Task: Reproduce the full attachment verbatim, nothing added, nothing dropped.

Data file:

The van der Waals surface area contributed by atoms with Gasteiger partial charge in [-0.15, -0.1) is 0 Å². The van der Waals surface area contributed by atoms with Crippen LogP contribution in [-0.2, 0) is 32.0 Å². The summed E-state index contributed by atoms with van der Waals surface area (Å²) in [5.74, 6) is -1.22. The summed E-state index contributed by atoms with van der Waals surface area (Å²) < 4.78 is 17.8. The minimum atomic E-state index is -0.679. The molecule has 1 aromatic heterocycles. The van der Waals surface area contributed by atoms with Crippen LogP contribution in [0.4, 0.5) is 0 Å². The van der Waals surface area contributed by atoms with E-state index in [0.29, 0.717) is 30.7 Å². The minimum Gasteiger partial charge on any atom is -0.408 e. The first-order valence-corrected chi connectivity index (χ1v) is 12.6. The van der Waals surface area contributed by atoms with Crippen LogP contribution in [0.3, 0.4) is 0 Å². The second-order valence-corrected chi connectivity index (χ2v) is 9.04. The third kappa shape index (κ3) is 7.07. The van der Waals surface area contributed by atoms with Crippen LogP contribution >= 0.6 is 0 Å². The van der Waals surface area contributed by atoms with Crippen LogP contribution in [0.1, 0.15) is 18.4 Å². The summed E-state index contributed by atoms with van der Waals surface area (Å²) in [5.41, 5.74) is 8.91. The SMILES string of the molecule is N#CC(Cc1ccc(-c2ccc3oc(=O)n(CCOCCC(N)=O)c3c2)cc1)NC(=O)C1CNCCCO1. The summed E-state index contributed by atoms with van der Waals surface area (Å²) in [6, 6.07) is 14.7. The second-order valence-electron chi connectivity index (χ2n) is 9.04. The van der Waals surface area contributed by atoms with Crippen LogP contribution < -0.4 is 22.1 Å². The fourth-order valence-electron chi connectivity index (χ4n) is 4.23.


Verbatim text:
The van der Waals surface area contributed by atoms with Gasteiger partial charge in [-0.15, -0.1) is 0 Å². The van der Waals surface area contributed by atoms with Crippen LogP contribution in [-0.2, 0) is 32.0 Å². The summed E-state index contributed by atoms with van der Waals surface area (Å²) in [5.74, 6) is -1.22. The summed E-state index contributed by atoms with van der Waals surface area (Å²) < 4.78 is 17.8. The minimum atomic E-state index is -0.679. The molecule has 1 aromatic heterocycles. The van der Waals surface area contributed by atoms with Crippen LogP contribution in [0.4, 0.5) is 0 Å². The van der Waals surface area contributed by atoms with E-state index in [0.29, 0.717) is 30.7 Å². The minimum Gasteiger partial charge on any atom is -0.408 e. The first-order valence-corrected chi connectivity index (χ1v) is 12.6. The van der Waals surface area contributed by atoms with Crippen LogP contribution in [0.3, 0.4) is 0 Å². The second-order valence-corrected chi connectivity index (χ2v) is 9.04. The third kappa shape index (κ3) is 7.07. The van der Waals surface area contributed by atoms with Crippen LogP contribution >= 0.6 is 0 Å². The van der Waals surface area contributed by atoms with Crippen LogP contribution in [0.1, 0.15) is 18.4 Å². The summed E-state index contributed by atoms with van der Waals surface area (Å²) in [5.41, 5.74) is 8.91. The SMILES string of the molecule is N#CC(Cc1ccc(-c2ccc3oc(=O)n(CCOCCC(N)=O)c3c2)cc1)NC(=O)C1CNCCCO1. The summed E-state index contributed by atoms with van der Waals surface area (Å²) in [6, 6.07) is 14.7. The second-order valence-electron chi connectivity index (χ2n) is 9.04. The van der Waals surface area contributed by atoms with Crippen LogP contribution < -0.4 is 22.1 Å². The fourth-order valence-electron chi connectivity index (χ4n) is 4.23.